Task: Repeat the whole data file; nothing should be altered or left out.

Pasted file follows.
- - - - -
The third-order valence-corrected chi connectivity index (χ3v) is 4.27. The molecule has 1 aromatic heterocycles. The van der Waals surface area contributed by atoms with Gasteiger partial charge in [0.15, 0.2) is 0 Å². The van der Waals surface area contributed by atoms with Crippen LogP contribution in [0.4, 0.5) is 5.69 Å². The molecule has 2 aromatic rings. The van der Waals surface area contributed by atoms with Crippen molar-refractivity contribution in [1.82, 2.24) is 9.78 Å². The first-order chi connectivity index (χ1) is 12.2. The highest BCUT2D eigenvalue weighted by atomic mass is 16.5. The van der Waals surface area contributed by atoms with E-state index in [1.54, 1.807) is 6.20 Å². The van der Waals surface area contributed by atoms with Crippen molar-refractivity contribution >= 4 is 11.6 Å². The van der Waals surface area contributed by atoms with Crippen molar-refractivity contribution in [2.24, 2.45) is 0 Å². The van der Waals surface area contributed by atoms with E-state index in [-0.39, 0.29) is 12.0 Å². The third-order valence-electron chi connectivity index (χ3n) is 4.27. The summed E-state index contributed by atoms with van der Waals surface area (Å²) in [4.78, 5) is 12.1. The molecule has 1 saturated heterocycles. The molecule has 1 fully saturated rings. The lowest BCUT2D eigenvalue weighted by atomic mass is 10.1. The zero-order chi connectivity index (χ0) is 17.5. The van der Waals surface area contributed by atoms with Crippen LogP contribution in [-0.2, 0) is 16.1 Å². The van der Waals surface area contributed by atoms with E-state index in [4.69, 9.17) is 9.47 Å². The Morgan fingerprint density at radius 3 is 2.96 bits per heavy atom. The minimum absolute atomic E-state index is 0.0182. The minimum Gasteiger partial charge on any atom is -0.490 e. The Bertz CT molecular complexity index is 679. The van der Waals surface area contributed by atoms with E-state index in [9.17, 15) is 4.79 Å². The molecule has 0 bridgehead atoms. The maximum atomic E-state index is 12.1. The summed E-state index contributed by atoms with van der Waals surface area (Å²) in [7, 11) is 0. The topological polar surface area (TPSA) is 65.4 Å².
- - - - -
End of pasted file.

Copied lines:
The third-order valence-corrected chi connectivity index (χ3v) is 4.27. The molecule has 1 aromatic heterocycles. The van der Waals surface area contributed by atoms with Gasteiger partial charge in [0.15, 0.2) is 0 Å². The van der Waals surface area contributed by atoms with Crippen LogP contribution in [0.4, 0.5) is 5.69 Å². The molecule has 2 aromatic rings. The van der Waals surface area contributed by atoms with Crippen molar-refractivity contribution in [1.82, 2.24) is 9.78 Å². The first-order chi connectivity index (χ1) is 12.2. The highest BCUT2D eigenvalue weighted by atomic mass is 16.5. The van der Waals surface area contributed by atoms with E-state index in [1.54, 1.807) is 6.20 Å². The van der Waals surface area contributed by atoms with Crippen molar-refractivity contribution >= 4 is 11.6 Å². The van der Waals surface area contributed by atoms with Crippen molar-refractivity contribution in [2.24, 2.45) is 0 Å². The van der Waals surface area contributed by atoms with E-state index in [-0.39, 0.29) is 12.0 Å². The third-order valence-electron chi connectivity index (χ3n) is 4.27. The summed E-state index contributed by atoms with van der Waals surface area (Å²) in [4.78, 5) is 12.1. The molecule has 1 saturated heterocycles. The molecule has 1 fully saturated rings. The lowest BCUT2D eigenvalue weighted by atomic mass is 10.1. The zero-order chi connectivity index (χ0) is 17.5. The van der Waals surface area contributed by atoms with Crippen LogP contribution in [-0.2, 0) is 16.1 Å². The van der Waals surface area contributed by atoms with E-state index in [4.69, 9.17) is 9.47 Å². The Morgan fingerprint density at radius 3 is 2.96 bits per heavy atom. The minimum absolute atomic E-state index is 0.0182. The minimum Gasteiger partial charge on any atom is -0.490 e. The Bertz CT molecular complexity index is 679. The van der Waals surface area contributed by atoms with E-state index in [9.17, 15) is 4.79 Å². The molecule has 0 bridgehead atoms. The maximum atomic E-state index is 12.1. The summed E-state index contributed by atoms with van der Waals surface area (Å²) in [7, 11) is 0. The topological polar surface area (TPSA) is 65.4 Å².